IPV (inactivated polio vaccine) is currently recommended for preventing polio in the United States and most other parts of the world. Unlike the earlier polio vaccine, this one is injected instead of taken by mouth. The standard IPV series consists of four doses (for young children) or three doses (for adults).
Simply stated, IPV "tricks" the body into thinking it has been exposed to a polio infection, but without the risk of an actual infection. The vaccine contains three different strains of polio virus that have been "inactivated" (killed). These viruses cannot cause polio. The body produces antibodies that will help fight infection if future exposure occurs.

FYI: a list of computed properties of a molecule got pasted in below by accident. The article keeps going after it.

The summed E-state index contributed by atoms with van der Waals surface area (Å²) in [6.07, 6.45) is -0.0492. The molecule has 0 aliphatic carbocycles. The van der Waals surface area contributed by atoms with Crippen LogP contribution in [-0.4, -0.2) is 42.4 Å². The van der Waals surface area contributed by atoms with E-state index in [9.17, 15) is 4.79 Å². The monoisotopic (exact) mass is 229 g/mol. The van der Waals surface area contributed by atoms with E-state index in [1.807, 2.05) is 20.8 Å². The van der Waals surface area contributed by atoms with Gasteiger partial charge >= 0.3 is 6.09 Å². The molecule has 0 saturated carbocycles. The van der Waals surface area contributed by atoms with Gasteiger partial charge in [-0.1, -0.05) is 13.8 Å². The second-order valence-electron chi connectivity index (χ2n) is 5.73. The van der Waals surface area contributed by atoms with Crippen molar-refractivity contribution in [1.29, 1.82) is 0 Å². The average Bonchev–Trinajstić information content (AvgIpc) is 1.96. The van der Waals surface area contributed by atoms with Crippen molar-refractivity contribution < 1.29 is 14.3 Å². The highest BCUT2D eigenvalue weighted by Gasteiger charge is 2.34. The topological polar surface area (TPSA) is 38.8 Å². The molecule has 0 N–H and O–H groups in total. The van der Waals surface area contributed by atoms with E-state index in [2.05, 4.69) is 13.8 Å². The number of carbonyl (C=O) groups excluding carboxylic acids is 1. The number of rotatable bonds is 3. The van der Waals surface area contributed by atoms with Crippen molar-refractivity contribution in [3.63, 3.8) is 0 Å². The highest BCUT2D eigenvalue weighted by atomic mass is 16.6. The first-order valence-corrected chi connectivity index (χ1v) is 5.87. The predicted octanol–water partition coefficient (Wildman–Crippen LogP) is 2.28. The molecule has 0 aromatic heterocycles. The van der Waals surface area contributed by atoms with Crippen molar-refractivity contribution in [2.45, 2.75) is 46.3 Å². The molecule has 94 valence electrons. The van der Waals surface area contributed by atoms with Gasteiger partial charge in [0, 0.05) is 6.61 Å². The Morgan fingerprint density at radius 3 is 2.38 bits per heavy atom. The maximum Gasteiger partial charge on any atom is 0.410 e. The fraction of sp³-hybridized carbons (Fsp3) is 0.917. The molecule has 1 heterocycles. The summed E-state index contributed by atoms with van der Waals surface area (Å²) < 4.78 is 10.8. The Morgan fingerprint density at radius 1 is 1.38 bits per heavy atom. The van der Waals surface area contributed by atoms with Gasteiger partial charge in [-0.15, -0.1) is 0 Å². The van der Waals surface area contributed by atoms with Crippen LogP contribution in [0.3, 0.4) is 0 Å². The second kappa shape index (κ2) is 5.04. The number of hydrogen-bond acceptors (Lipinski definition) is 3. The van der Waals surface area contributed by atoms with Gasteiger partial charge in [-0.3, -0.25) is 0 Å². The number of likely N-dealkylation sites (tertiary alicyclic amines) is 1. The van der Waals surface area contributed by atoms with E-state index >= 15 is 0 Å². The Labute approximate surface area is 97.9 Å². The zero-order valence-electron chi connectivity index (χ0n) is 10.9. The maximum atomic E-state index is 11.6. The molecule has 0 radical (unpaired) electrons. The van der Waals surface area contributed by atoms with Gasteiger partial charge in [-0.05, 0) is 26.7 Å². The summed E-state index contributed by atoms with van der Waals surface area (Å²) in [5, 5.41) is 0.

There are several different types of IPV vaccines, including:
- IPOL® -- just IPV
- Pediarix® -- a combination of diphtheria, tetanus, and pertussis vaccines (DTaP); the hepatitis B vaccine; and IPV
- Pentacel® -- a combination of diphtheria, tetanus, and pertussis vaccines (DTaP); the Hib vaccine; and IPV
- Kinrix® -- a combination of diphtheria, tetanus, and pertussis vaccines (DTaP) and IPV.
(Click IPV for more information on when and how to get vaccinated, to find out what side effects may occur with this vaccine, and to learn about the warnings associated with it.)